Friday, October 31, 2014

Flu shot linked to lower heart attack, stroke risk

Posted October 23, 2013, 1:31 pm
Julie Corliss, Executive Editor, Harvard Heart Letter

Ever since the winter of 2003, when my husband came down with nasty case of the flu that led to a three-week bout of walking pneumonia, he’s been religious about getting a flu shot each fall. But the benefits he gains may go beyond warding off respiratory-related problems.

A study published in today’s Journal of the American Medical Association finds that getting the influenza vaccine lowers a person’s odds of a having heart attack, stroke, heart failure, or other major cardiac event—including death—by about a third over the following year.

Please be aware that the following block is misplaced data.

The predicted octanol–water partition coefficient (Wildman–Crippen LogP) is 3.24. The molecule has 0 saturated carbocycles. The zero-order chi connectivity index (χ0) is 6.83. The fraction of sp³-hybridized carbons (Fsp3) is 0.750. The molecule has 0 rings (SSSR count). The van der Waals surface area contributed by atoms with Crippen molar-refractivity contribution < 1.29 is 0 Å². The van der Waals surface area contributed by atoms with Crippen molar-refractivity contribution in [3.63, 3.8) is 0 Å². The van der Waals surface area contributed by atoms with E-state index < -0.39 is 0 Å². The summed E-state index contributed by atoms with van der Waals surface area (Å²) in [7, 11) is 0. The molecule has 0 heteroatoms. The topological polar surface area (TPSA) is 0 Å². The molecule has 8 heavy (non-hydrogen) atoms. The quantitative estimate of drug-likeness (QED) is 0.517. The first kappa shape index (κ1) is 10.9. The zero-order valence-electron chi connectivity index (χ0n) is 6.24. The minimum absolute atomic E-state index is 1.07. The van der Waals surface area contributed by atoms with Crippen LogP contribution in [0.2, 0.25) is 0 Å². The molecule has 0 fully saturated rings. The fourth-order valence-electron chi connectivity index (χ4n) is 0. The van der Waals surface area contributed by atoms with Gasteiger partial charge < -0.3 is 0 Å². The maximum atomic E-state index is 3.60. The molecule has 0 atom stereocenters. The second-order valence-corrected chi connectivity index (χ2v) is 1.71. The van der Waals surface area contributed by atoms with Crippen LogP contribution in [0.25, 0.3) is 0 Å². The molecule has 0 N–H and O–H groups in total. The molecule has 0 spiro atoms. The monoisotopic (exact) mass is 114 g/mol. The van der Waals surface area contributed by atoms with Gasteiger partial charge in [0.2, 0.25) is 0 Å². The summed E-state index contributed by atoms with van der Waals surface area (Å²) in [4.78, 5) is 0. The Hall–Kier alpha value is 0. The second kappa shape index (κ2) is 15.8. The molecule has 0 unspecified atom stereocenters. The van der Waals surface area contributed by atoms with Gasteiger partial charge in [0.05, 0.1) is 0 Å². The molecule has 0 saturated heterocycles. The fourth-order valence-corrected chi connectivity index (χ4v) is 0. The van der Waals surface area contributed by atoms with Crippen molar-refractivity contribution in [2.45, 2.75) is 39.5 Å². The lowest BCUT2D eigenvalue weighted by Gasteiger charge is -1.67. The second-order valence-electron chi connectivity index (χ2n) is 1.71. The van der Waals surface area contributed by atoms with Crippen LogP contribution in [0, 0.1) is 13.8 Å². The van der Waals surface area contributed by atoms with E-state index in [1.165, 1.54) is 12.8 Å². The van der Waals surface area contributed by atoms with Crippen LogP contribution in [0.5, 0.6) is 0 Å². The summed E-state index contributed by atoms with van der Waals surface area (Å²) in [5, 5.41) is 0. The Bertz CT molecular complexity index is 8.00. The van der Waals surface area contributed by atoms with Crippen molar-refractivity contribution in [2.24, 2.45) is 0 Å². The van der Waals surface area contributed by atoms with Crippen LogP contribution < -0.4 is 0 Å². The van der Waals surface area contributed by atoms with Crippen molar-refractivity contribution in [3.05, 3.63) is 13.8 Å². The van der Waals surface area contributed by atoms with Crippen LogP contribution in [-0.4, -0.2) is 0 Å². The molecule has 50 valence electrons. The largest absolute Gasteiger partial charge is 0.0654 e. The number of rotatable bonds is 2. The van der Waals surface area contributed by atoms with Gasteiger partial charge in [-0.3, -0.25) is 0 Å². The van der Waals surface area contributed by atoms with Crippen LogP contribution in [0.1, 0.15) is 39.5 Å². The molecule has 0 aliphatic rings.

What’s the connection between flu and cardiovascular problems? “When you get the flu, your body mounts an impressive immune response, which causes a lot of inflammation. As a result, the plaque inside your blood vessels can become unstable, which can lead to blockage and a possible heart attack or stroke,” says study leader Jacob Udell, MD, a cardiologist at Women’s College Hospital in Toronto and a clinician-scientist at the University of Toronto.

Changes in the lungs wrought by the flu virus can lower blood oxygen levels, which makes the heart work harder. The virus can also directly injure heart muscle cells, leading to heart failure or making it worse.


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